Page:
5 Lockdown Music Recommendations for Composers and Listeners

Dr Edward Nesbit, Lecturer in Composition

It’s a feeling that every composer experiences at some point: you’ve got a new piece to write and you just can’t quite get going with it. Or you’ve got a piece to finish, but you’re stuck somewhere in the middle and nothing you add quite makes any sense.

That’s the moment that you often need to turn away from the computer screen – or the piano, or the manuscript paper – and look elsewhere for inspiration. And where better than music by other composers?

So whether you’re currently stuck in a compositional rut or just looking for some new music to listen to, here are five suggestions for contemporary music to get your creative juices flowing again. They’ve been chosen by Ed Nesbit, one of our lecturers in composition at King’s, who has also suggested musical features and techniques you might listen out for which you could use in your own compositions. And of course if you’d like to try some of Ed’s own music, you’ll find links to recordings here.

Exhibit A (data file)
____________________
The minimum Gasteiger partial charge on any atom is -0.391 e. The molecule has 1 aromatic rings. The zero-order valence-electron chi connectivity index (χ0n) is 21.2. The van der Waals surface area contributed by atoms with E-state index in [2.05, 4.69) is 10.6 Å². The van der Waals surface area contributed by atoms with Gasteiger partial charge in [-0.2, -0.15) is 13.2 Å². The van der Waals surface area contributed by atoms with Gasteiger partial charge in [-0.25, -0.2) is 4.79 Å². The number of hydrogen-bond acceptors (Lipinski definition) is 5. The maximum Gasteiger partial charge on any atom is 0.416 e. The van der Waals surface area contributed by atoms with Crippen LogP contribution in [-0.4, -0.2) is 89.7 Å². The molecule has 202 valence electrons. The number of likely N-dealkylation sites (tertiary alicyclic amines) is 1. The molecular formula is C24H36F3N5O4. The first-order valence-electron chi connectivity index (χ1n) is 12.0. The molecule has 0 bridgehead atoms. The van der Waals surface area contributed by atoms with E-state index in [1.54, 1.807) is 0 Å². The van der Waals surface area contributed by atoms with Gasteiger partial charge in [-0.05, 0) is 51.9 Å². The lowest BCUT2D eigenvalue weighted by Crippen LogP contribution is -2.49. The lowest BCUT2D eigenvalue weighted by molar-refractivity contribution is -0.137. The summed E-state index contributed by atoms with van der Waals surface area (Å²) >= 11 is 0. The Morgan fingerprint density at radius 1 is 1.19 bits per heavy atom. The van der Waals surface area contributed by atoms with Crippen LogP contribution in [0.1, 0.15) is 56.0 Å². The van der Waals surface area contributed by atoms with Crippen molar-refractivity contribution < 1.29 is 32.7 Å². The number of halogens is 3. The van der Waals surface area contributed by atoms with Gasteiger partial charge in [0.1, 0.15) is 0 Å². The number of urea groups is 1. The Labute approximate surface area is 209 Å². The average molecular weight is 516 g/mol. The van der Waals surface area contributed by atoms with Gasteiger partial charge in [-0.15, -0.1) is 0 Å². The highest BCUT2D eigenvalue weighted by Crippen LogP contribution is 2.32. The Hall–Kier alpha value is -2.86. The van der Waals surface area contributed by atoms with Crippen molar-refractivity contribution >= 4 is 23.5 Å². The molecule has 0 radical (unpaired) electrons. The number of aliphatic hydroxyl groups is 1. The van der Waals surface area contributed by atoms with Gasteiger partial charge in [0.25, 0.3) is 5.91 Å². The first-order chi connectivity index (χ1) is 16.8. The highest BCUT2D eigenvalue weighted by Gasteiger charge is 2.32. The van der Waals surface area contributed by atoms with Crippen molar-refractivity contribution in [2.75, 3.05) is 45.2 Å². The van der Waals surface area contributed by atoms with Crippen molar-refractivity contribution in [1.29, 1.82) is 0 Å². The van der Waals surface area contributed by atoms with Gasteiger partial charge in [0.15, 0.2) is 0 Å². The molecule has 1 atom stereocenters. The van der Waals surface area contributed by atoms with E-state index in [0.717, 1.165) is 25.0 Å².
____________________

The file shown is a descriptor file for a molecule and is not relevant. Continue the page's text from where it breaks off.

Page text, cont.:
1. Hans Abrahamsen – ‘Let me tell you how it was’ from Let me tell you (2013)

This movement starts off in the very high register of the orchestra and gradually introduces lower pitches. Think about how the mood of the music develops as a result of this change.

2. Thomas Adès– ‘O Albion’ from Arcadiana (1994)

This movement is inspired by ‘Nimrod’ from Elgar’s Enigma Variations. But what sounds similar to the Elgar – and what is different?

3. George Benjamin – ‘Interruptions’ from Piano Figures (2004)

This piece contains a huge number of ideas for such a short movement. You might like to ponder how what comes before and after a musical idea affects how we experience it.

4. Peter Maxwell Davies – Eight Songs for a Mad King (1969)

This is a music-theatre work for a male voice and ensemble. Think about how the music supports and interacts with the drama here. What aspects of the piece would and wouldn’t work if there were no acting involved?

5. Judith Weir – Act 1 of King Harald’s Saga (1979)

This is part of a very short opera written for a single singer. Consider how Weir employs different styles of vocal writing to bring to life the different characters in the story, despite the fact that they’re all performed by one singer.

Happy listening – and composing! And if you’re still looking for more ideas after all of this, you’ll find plenty of interviews, recordings and other materials connected to contemporary music and composers here.

Read More:

You can find more information on King’s Music Department and degrees here.

To read about keeping up your instrument while studying at King’s, you can read Rita’s post.

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